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Freeman's Point Earthworks
James Island, SC
Image of the earthworks as they appear today.
The infantry breastworks found on the southwest corner of Freeman’s Point was the terminus of the “New Lines” and built to support Battery Number Five, a site now listed on the National Register of Historic Places. They are part of a continuous defensive line on the southwestern side of James Island that extended 2 ¼ miles from Simpson Creek (today called Seaside Creek) to the west to the Stono River. Using slave labor to construct the earthworks, the New Lines were completed in 1863.
Today, only Battery Pringle, Battery Zero, Battery Number One (along Riverland Drive), and Battery Number Five of the “New Lines” survive. The infantry breastworks on the Freeman’s Point property and elsewhere in Seaside Plantation are rare reminders of the New Lines and the fortifications on James Island.
The Freeman’s Point property is was also involved in the 1862 Battle of Secessionville. During the fierce battle with Union troops suffering severe losses, by 5:15 am, the 3rd New Hampshire was ordered to attempt to flank the Confederate position. In doing so, they moved across Hills Plantation to the footprint of the Freedman’s Point property. As the Union troops moved to flank the Tower Battery, they found a creek twenty yards wide and four to five feet deep between them and the Confederate position. The mud, marsh, and creek were impassable so the 3rd New Hampshire fired across the creek onto the Confederate gunners from the rear. This necessitated the gun crews to turn their attention to this flanking attack, leaving the Tower Battery vulnerable.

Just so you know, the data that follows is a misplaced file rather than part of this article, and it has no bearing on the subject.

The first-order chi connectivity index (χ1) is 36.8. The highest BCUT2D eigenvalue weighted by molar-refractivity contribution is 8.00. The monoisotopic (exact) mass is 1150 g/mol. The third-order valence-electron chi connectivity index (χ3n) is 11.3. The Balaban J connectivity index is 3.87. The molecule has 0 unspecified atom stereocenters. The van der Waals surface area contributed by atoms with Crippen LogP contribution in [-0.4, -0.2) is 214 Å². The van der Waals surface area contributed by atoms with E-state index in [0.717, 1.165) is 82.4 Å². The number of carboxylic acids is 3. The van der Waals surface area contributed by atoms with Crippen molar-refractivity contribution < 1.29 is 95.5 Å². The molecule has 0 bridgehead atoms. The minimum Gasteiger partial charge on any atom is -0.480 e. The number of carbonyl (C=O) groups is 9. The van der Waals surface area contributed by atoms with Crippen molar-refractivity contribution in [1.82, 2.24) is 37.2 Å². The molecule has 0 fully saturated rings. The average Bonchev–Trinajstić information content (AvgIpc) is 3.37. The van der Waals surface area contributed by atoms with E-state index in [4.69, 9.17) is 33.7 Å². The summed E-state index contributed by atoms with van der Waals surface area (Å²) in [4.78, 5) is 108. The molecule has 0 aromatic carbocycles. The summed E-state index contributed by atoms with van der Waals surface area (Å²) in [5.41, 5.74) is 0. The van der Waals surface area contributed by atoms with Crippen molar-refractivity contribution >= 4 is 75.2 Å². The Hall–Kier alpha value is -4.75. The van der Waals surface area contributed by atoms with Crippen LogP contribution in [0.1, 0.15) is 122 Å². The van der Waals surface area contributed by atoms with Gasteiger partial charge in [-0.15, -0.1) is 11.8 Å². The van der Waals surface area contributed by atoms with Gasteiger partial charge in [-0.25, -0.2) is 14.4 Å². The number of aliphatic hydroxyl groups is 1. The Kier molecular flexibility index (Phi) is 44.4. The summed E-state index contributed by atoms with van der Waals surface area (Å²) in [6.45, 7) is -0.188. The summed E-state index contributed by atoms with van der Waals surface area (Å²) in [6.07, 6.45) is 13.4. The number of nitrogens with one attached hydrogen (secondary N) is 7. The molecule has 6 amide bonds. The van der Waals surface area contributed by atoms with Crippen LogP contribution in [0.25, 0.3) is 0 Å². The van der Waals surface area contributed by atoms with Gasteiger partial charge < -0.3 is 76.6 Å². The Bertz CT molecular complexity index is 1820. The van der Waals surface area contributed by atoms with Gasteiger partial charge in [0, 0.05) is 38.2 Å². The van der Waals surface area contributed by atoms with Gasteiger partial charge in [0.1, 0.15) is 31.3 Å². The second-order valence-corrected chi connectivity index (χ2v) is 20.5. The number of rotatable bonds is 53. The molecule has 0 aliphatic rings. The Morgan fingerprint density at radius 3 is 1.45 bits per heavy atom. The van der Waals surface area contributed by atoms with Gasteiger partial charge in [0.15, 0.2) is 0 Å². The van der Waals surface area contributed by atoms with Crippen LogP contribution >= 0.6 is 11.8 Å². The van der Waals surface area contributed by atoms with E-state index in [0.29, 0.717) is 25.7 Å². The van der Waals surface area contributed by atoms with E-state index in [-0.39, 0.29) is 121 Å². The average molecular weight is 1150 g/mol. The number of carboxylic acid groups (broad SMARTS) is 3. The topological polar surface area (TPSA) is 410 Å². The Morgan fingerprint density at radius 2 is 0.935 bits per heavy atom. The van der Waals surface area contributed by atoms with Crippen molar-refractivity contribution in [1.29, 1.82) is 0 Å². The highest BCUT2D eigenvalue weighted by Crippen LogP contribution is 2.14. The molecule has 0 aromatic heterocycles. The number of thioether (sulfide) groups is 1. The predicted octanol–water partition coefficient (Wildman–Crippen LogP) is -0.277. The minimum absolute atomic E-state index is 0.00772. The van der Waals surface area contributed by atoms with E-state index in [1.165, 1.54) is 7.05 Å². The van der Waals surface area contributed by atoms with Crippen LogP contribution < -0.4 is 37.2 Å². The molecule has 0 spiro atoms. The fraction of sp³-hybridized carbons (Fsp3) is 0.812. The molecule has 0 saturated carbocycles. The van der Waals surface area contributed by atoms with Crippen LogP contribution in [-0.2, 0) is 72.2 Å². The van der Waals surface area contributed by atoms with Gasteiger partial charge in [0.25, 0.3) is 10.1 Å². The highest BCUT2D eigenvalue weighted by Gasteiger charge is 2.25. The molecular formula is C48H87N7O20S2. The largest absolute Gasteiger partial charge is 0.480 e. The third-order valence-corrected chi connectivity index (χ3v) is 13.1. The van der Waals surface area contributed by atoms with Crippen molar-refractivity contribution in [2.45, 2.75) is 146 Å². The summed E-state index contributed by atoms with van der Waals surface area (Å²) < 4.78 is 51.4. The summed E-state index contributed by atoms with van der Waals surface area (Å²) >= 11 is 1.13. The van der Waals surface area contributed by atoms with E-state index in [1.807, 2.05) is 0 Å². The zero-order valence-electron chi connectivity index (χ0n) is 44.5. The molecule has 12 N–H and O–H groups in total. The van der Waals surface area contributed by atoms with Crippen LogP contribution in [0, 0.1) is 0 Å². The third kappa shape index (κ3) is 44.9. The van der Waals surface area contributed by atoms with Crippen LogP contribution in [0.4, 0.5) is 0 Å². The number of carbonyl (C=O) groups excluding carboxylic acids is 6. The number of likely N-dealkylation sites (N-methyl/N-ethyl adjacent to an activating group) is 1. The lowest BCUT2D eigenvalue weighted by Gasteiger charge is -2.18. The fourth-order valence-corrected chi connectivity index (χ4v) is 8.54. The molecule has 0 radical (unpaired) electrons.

Quickly, the 250 men from the 4th Louisiana Battalion, commanded by Lt. Colonel John McEnery, moved across a footbridge from Clark Plantation unknown to the Union troops to reinforce the Tower Battery. As they marched at the “double-quick,” McEnery urged his men forward with the cry, “Remember Butler,” referring to Union Major General Benjamin “Beast” Butler who had occupied New Orleans. Taking position in the rear of the battery, they poured fire on the 3rd New Hampshire.
At the same time, a two-gun battery and the Eutaw Battalion, advanced and opened fire on the 3rd New Hampshire from the northern portion of Hills Plantation. A second Confederate battery at Clark’s house to the northeast also opened fire into the rear of the 3rd New Hampshire. Lt. Colonel John Jackson, commanding the 3rd New Hampshire, later reported, “The enemy soon opened on me from a battery that was 200 yards in our rear, throwing grape [grapeshot shells] into the ranks, from which we suffered severely.” The 3rd New Hampshire suffered severe losses in the crossfire which forced them to retreat. This action on Freeman’s Point was a pivotal point in the Battle of Secessionville.
Freeman’s Point Developer’s granted a conservation easement on the Freeman’s Point earthworks to the South Carolina Battleground Preservation Trust in 2013.